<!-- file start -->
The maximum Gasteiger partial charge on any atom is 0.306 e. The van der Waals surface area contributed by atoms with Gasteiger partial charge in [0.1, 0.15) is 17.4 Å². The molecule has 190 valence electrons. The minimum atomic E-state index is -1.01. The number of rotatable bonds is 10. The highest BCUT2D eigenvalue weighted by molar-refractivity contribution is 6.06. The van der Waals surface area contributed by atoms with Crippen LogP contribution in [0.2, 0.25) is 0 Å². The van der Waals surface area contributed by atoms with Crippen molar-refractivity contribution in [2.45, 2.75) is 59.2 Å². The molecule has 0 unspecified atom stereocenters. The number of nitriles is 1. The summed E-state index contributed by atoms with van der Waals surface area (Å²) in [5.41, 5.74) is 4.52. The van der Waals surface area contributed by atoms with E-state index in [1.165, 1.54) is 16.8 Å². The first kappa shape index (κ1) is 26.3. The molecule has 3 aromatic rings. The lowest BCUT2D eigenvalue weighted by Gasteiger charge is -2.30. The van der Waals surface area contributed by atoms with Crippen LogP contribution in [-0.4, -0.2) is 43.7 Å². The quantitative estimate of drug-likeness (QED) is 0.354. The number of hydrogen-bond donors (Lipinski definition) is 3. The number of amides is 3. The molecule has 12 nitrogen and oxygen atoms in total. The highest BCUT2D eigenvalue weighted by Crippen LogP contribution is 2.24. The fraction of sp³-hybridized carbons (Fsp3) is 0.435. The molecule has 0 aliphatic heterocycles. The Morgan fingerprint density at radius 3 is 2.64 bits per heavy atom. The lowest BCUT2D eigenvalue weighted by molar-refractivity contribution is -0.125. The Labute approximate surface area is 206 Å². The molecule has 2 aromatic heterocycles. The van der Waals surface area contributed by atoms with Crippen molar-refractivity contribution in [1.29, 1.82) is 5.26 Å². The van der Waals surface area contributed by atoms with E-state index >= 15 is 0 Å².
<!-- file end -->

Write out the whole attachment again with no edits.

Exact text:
The maximum Gasteiger partial charge on any atom is 0.306 e. The van der Waals surface area contributed by atoms with Gasteiger partial charge in [0.1, 0.15) is 17.4 Å². The molecule has 190 valence electrons. The minimum atomic E-state index is -1.01. The number of rotatable bonds is 10. The highest BCUT2D eigenvalue weighted by molar-refractivity contribution is 6.06. The van der Waals surface area contributed by atoms with Crippen LogP contribution in [0.2, 0.25) is 0 Å². The van der Waals surface area contributed by atoms with Crippen molar-refractivity contribution in [2.45, 2.75) is 59.2 Å². The molecule has 0 unspecified atom stereocenters. The number of nitriles is 1. The summed E-state index contributed by atoms with van der Waals surface area (Å²) in [5.41, 5.74) is 4.52. The van der Waals surface area contributed by atoms with E-state index in [1.165, 1.54) is 16.8 Å². The first kappa shape index (κ1) is 26.3. The molecule has 3 aromatic rings. The lowest BCUT2D eigenvalue weighted by Gasteiger charge is -2.30. The van der Waals surface area contributed by atoms with Crippen LogP contribution in [-0.4, -0.2) is 43.7 Å². The quantitative estimate of drug-likeness (QED) is 0.354. The number of hydrogen-bond donors (Lipinski definition) is 3. The number of amides is 3. The molecule has 12 nitrogen and oxygen atoms in total. The highest BCUT2D eigenvalue weighted by Crippen LogP contribution is 2.24. The fraction of sp³-hybridized carbons (Fsp3) is 0.435. The molecule has 0 aliphatic heterocycles. The Morgan fingerprint density at radius 3 is 2.64 bits per heavy atom. The lowest BCUT2D eigenvalue weighted by molar-refractivity contribution is -0.125. The Labute approximate surface area is 206 Å². The molecule has 2 aromatic heterocycles. The van der Waals surface area contributed by atoms with Crippen molar-refractivity contribution in [1.29, 1.82) is 5.26 Å². The van der Waals surface area contributed by atoms with E-state index >= 15 is 0 Å².